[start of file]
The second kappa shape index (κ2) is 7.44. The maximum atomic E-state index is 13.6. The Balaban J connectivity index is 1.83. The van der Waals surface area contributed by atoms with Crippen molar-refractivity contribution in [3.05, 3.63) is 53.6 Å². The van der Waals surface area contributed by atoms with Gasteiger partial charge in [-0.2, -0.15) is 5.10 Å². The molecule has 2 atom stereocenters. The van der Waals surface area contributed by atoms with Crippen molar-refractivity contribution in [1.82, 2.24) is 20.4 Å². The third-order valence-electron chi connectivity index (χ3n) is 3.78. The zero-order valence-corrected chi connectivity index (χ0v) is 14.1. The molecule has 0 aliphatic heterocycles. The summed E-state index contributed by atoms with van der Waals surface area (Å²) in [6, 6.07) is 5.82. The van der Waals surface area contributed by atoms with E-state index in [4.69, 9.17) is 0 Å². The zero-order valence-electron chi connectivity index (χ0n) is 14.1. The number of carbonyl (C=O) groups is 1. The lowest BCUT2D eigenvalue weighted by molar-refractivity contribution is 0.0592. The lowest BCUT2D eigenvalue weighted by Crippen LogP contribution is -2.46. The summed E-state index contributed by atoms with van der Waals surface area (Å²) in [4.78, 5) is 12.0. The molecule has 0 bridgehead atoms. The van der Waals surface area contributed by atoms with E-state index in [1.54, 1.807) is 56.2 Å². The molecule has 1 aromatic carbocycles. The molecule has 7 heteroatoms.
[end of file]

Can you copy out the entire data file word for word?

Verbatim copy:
The second kappa shape index (κ2) is 7.44. The maximum atomic E-state index is 13.6. The Balaban J connectivity index is 1.83. The van der Waals surface area contributed by atoms with Crippen molar-refractivity contribution in [3.05, 3.63) is 53.6 Å². The van der Waals surface area contributed by atoms with Gasteiger partial charge in [-0.2, -0.15) is 5.10 Å². The molecule has 2 atom stereocenters. The van der Waals surface area contributed by atoms with Crippen molar-refractivity contribution in [1.82, 2.24) is 20.4 Å². The third-order valence-electron chi connectivity index (χ3n) is 3.78. The zero-order valence-corrected chi connectivity index (χ0v) is 14.1. The molecule has 0 aliphatic heterocycles. The summed E-state index contributed by atoms with van der Waals surface area (Å²) in [6, 6.07) is 5.82. The van der Waals surface area contributed by atoms with E-state index in [4.69, 9.17) is 0 Å². The zero-order valence-electron chi connectivity index (χ0n) is 14.1. The number of carbonyl (C=O) groups is 1. The lowest BCUT2D eigenvalue weighted by molar-refractivity contribution is 0.0592. The lowest BCUT2D eigenvalue weighted by Crippen LogP contribution is -2.46. The summed E-state index contributed by atoms with van der Waals surface area (Å²) in [4.78, 5) is 12.0. The molecule has 0 bridgehead atoms. The van der Waals surface area contributed by atoms with E-state index in [1.54, 1.807) is 56.2 Å². The molecule has 1 aromatic carbocycles. The molecule has 7 heteroatoms.